I just took a stride through the SFF section of my local Waterstones. I do this regularly but I don’t tarry as long I used to, there are rarely enough new additions to hold my attention for more than a moment. For many reasons the books I really want to read often aren’t to be found there.
What I did find today were a group of late teen / early twenty something kids hanging around the stacks. Three boys all of the Trenchcoat Brigade (one sporting a very fancy leopard dyed three stripe mohican), and a girl who had obviously read more than a few Lenore comics. IE…standard issue emo-goth-indie-metal-geeks. No surprise finding them looking at the SFF books. The weird, speculative and fantastic has always attracted the kids who make a space for themselves outside the mainstream in one guise or another, the Alt. kids.
(Hence the mission of the upcoming Alt.Fiction festival ((Derby, June 2010)) to stage a literature festival that appeals to all those Alt. people outside the mainstream who love books.)
When I was an Alt. kid, I loved SFF because it was as weird as I was. It was written by nutty Oxbridge academics, or insane Californian hippies, or bearded kaos wizards. I had little if anything in common with these people save our shared passion for the fantastic. Which was really the point. The fantastic took me to places I could never go, through the minds of people I could never be. Those people weren’t writing for me, or even for people like me, they were writing for reasons all their own and I was just tagging along for the ride.
Thinking about the Alt. kids today I wonder if they are getting the same experience from that section of the bookshop as I did. It could well be that I’m turning into a grumpy old man who thinks the kids of today are missing the point. But to be honest, I don’t think so. Today it feels like the Alt. kids are a demographic that the genre is dedicated to attracting, rather than one it accidentally picked up on the way to a more interesting destination. If was an Alt. kid now I don’t think the SFF genre would be all that interesting to me, if only because anything trying that hard to suck up to the twenty something me would have instantly lost my trust.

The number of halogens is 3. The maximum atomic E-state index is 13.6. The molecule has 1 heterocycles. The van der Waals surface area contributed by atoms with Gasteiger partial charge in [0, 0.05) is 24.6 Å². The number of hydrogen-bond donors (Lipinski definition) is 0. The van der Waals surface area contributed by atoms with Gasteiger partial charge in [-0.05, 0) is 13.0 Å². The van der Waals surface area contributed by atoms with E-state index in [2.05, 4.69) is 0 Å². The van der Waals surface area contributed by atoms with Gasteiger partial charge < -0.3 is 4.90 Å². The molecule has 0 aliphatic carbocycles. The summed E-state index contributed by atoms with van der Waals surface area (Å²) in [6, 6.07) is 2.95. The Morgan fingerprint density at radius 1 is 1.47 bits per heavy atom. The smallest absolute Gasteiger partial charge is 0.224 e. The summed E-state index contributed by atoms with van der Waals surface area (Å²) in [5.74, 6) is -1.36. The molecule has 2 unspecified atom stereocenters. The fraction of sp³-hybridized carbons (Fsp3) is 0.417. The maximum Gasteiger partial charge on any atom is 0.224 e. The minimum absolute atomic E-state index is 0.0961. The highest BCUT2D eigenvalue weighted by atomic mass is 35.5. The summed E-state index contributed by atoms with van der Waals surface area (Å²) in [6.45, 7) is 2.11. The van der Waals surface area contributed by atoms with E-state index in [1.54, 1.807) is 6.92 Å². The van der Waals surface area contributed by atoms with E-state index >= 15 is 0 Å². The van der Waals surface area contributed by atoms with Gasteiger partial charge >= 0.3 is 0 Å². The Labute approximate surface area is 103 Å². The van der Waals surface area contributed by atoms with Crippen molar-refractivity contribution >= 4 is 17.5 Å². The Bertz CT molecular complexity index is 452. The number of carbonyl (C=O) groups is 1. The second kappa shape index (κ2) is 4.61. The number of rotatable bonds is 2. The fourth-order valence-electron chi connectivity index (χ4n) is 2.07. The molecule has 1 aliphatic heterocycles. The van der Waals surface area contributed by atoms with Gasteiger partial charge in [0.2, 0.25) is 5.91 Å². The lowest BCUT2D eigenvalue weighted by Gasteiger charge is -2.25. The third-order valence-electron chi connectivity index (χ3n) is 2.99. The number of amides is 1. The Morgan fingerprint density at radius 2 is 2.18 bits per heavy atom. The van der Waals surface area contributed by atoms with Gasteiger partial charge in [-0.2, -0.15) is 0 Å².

Whatever the demographic for the fantastic is the last things we should do is cater to it, or we stop being fantastic at all.
3 thoughts on “What is the the demographic for the fantastic?”
Well things have certainly changed in the Waterstones SFF section and I find myself browsing there for shorter and shorter periods each time.
The key difference I notice is that there has increasingly been a lack of any real breadth or depth. There is a fairly good selection of the “classics*” and a selection of books by current authors. But there’s no real way for someone to find a niche and tunnel down into it.
An issue of store size and the way Waterstones operates as a bookstore.
Of course, there is the growth of paranormal romance and the constant attraction of horror fiction to throw into this. But this is maybe the Twilight, Stephen King, Anne Rice factor. Constantly there for the past thirty years in some form
I’d also argue that SFF was alternative fiction (outsider fiction) because it was the fiction, at the time, which explored ideas that mainstream literature refused to engage. This has changed somewhat with books borrowing ideas from SF winning major literary awards and historical fiction, which is surely just fantasy wearing real names instead of made up ones, also becoming the norm.
Reading the cheap truth zines by Bruce Sterling there was a note of dissatisfaction that SFF had become stale back in the early eighties. Maybe it is cyclical process and it is time for a new new wave.
Yes, I am rambling now.
* A whole other problem.
All good points Will. I like the term Outsider Fiction. That is the thing genre has really lost, the kind of outcast chic it once had is gone, at least for now. And yes it is certainly a cycle. I think the ebook revolution might well be the thing that shakes up genre this time around.
The lack of back catalogue frustrates me deeply but otherwise I can still lose the best part of an hour to browsing in waterstones.